Like a virulent virus that spreads like wildfire, art collecting can lead those infected to authentic excesses like clearing out their homes to make room for works and spending entire fortunes through a longing for possession so strong as to become irresistible. What strikes the spark? A bent for financial speculation, pure intellectual delight or the desire to become someone by building up social prestige on the foundations of art. While there are many possible reasons and approaches, from militancy to passion, putting together a collection is in any case a pathway of self-knowledge and discovery. Il piacere dell’arte offers an overview of contemporary collecting in Italy, which has become an increasingly authoritative undertaking in recent times by virtue not only of the enterprise and initiative involved but also of the ever-greater planning that characterizes many collections. Starting from the fundamental historical background and an examination of the fertile terrain out of which outstanding figures like Giorgio Franchetti, Giuseppe Panza and Marcello Levi emerged and arriving at their contemporary counterparts, the book also seeks to identify the causes of the “lack of modernity” of Italian collecting, hampered by heritage restrictions and one of Europe’s highest rates of VAT. While these bureaucratic and fiscal impediments work on the one hand to obstruct dialogue with the institutions (unlike what happens across the Atlantic, where donations to museums are incentivized by tax relief), on the other they give rise to the strong development of private initiative and foster the opening of numerous foundations to the public. This is the most peculiar feature of the Italian panorama, a complex and multifaceted reality whose potential proves all the more interesting to examine by virtue of its social aspects and organic character.
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Il piacere dell'arte

Pratica e fenomenologia del collezionismo contemporaneo in Italia

Marianna Agliottone, Adriana Polveroni

pages: 264 pages

Like a virulent virus that spreads like wildfire, art collecting can lead those infected to authentic excesses like clearing out their homes to make room for works and spending entire fortunes through a longing for possession so strong as to become irresistible. What strikes the spark? A bent for financial speculation, pure intellectual delight or
Leo & C.
Leo Castelli insisted that he was not an art dealer but a gallery owner. For his artists he was a lot more: a patron of the arts. From the opening of his first gallery in 1957 to his death in 1999, Castelli dominated the cultural life of New York and elevated the status of the American artist, which came to dominate the international artistic panorama during those years. The figure of the multifaceted gallery owner was born with him. A businessman and tireless explorer in constant pursuit of new discoveries, he was ready to run risks and use the most effective commercial strategies in order to make his protégés known. Together with Ileana Sonnabend, his former wife and close ally, Castelli encouraged budding talents and championed their cause with museums. Through a vast network of international relations he reinvented the rules of the art market and revolutionized the artistic culture. The discovery of Jasper Johns, his “hero”, and the triumph of Robert Rauschenberg at the 1964 Venice Biennial were just two of his early successes followed by a host of other revelations – including Frank Stella, Roy Lichtenstein, Andy Warhol, James Rosenquist and Cy Twombly – that confirm his role as a creator of legends. But who was Leo Castelli, the man who waited fifty years to open his first gallery? A man of multiple identities is concealed behind the charisma of an affable, media-friendly European. Born in Trieste in 1907 to Jewish parents, he spent his first thirty years in major European cities such as Vienna, Milan, Budapest, Bucharest and Paris. His professional trajectory began with a daring flight to the New World to escape the dramatic political and social context of the Nazi racial laws and the horrors that were to follow. Annie Cohen-Solal embeds the roots of her biography in the distant past of the Castelli family, tracing their ancestors in the Tuscany of the Renaissance and reconstructing a history rife with persecutions, wars, breaks and upheavals that shows surprising similarities with the family’s more recent past and Leo’s own life. By an ironic twist of fate, a man who was always reticent about his Jewish identity found in the Jewish Museum, after the MoMA, the institution that was to consecrate him as a champion of the great American movements – from Pop Art to Conceptual Art – that are the formidable legacy of Leo Castelli.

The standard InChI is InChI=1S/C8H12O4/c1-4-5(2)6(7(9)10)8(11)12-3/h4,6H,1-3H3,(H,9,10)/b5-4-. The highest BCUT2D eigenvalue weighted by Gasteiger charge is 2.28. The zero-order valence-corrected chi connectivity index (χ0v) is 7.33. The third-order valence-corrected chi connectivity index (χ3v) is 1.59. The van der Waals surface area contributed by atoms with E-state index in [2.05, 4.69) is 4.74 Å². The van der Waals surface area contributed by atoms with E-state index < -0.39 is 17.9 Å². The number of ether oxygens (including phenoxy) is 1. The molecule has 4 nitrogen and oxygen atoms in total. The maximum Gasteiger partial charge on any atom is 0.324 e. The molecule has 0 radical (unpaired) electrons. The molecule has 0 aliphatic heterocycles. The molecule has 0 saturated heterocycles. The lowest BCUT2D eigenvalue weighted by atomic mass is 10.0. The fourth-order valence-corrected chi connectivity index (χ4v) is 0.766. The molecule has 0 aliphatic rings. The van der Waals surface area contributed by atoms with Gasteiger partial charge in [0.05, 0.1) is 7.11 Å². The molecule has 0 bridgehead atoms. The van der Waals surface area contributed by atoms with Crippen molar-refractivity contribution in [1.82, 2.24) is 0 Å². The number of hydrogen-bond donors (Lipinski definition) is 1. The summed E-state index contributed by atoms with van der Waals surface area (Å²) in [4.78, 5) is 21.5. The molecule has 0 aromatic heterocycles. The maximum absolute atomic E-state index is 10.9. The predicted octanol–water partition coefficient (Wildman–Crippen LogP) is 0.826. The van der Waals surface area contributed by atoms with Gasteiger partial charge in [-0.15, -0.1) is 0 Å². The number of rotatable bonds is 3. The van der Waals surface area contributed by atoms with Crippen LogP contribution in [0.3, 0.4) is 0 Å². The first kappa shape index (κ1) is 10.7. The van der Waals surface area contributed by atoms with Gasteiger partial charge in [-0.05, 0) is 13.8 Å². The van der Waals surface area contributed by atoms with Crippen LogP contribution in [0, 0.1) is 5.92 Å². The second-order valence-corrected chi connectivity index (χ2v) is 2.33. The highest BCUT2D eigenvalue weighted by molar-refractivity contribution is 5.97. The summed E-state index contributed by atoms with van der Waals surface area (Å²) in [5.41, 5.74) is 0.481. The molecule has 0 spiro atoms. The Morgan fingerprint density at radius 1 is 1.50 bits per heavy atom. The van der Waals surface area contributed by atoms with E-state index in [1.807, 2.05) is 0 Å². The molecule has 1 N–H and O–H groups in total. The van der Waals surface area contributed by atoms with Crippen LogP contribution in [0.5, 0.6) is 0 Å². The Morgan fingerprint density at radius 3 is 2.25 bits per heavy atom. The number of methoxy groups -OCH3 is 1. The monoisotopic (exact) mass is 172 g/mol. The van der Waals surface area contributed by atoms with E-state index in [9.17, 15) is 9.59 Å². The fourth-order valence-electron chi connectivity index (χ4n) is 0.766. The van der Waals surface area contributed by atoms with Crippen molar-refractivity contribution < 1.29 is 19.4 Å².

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Leo & C.

Storia di Leo Castelli

Annie Cohen-Solal

pages: 464 pages

Leo Castelli insisted that he was not an art dealer but a gallery owner. For his artists he was a lot more: a patron of the arts. From the opening of his first gallery in 1957 to his death in 1999, Castelli dominated the cultural life of New York and elevated the status of the American artist, which came to dominate the international artistic pano